The Truth and Reconciliation Commission on Friday announced it had granted amnesty to 37 African National Congress members, including Deputy President Thabo Mbeki and five Cabinet ministers.

Son of TRC chair Archbishop Desmond Tutu, Trevor Tutu, who was serving a jail sentence for a bomb threat at East London airport, was also granted amnesty, as were five right-wingers.

The ministers given amnesty are Defence Minister Joe Modise, Foreign Affairs Minister Alfred Nzo, Transport Minister Mac Maharaj, Environment Minister Dr Pallo Jordan and Justice Minister Dullah Omar.

Other well-known names include:

- Deputy Environment Minister Peter Mokaba;

- Deputy Minister for Intelligence, Joe Nhlanhla;

- Chairman of the National Assembly's Constitutional Affairs portfolio committee, Pravin Gordhan;

- ANC national chairman and KwaZulu-Natal leader Jacob Zuma;

- Mpumalanga premier Mathews Phosa;

- Deputy Minister in Mbeki's office, Essop Pahad;

- SACP general secretary Charles Nqakula;

- chairman of the National Assembly's Arts and Culture portfolio committee, Dr Wally Serote;

- Deputy Speaker Baleka Mbete-Kgositsile;

- TRC chief executive Dr Biki Minyuku; and

- Lt-Gen Jackie Molefe, the first woman general in the SANDF and wife of Defence Minister Joe Modise.

- SABC TV journalist Snuki Zikalala.

The senior ANC politicians said they were applying for amnesty in terms of the doctrine of collective responsibility.

Many of the ANC applicants added that the political objective and justification for their actions had been outlined in their party's submission to the TRC.

Omar, who was a prominent United Democratic Front leader and never went into exile like many of the other ANC applicants, said in his application he was not applying for any specific act, omission or offences, but "as member of the ANC National Executive Committee I accept responsibility, including collective responsibility, for the decisions of the NEC".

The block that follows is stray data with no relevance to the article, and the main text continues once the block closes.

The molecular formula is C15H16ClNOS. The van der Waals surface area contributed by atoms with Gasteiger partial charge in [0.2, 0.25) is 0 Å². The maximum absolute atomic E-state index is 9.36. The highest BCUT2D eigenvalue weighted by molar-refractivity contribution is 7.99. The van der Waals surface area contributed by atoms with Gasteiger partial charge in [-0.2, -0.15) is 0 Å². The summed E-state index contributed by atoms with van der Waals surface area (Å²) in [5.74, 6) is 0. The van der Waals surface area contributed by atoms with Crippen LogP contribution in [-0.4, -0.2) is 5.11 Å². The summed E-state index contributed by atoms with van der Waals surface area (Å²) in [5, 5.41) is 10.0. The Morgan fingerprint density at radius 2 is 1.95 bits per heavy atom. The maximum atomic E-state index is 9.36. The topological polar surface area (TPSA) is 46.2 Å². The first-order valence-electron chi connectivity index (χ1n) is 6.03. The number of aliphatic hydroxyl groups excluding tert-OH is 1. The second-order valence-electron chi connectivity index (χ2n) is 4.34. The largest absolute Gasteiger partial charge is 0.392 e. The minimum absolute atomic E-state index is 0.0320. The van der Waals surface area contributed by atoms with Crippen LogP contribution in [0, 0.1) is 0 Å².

The other ANC members who received amnesty are January Masilela, Dumisani Makhaye, Wilfred Matsane, Colin Coleman, Barry Gilder, Basil Mafu, Mosiviwe Mapisa, John Nkadimeng, Lambert Moloi, Billy Masetlha, Ruth Mompati, Jacob Selebi, Garth Strachan, Sipho Makana, Andrew Masondo, Lincoln Ngculu, Keith Mokoape, Mtikeni Sibande and Johannes Mudimu.

Five policemen were granted amnesty for offences committed at the ANC's Pietersburg offices and a Congress of South African Trade Unions building in Pretoria.

They are Dieter Stols, Fredrik Geyser, Pieter Bester, Theunis Gerber and Wilhelm Els.

The five men said their actions, as members of the security forces, had been motivated by a desire to protect law and order and to fight for the continuation of a "normal, Western, democratic lifetatement its amnesty committee had granted amnesty to the 43 after considering their applications in chambers.

The law governing the TRC gives it the discretion to grant amnesty without holding a hearing if the applicant does not constitute a gross violation of human rights.

ANC national spokesman Ronnie Momoepa said in reaction his party welcomed the announcement.

"The ANC has always respected the independence and integrity of the TRC to arrive at decisions in the best interests of reconciliation and nation-building.

"Obviously the granting the amnesty will go a long way in consolidating the confidence of the people in the TRC processes," Mamoepa said.

South African Press Association, 1997
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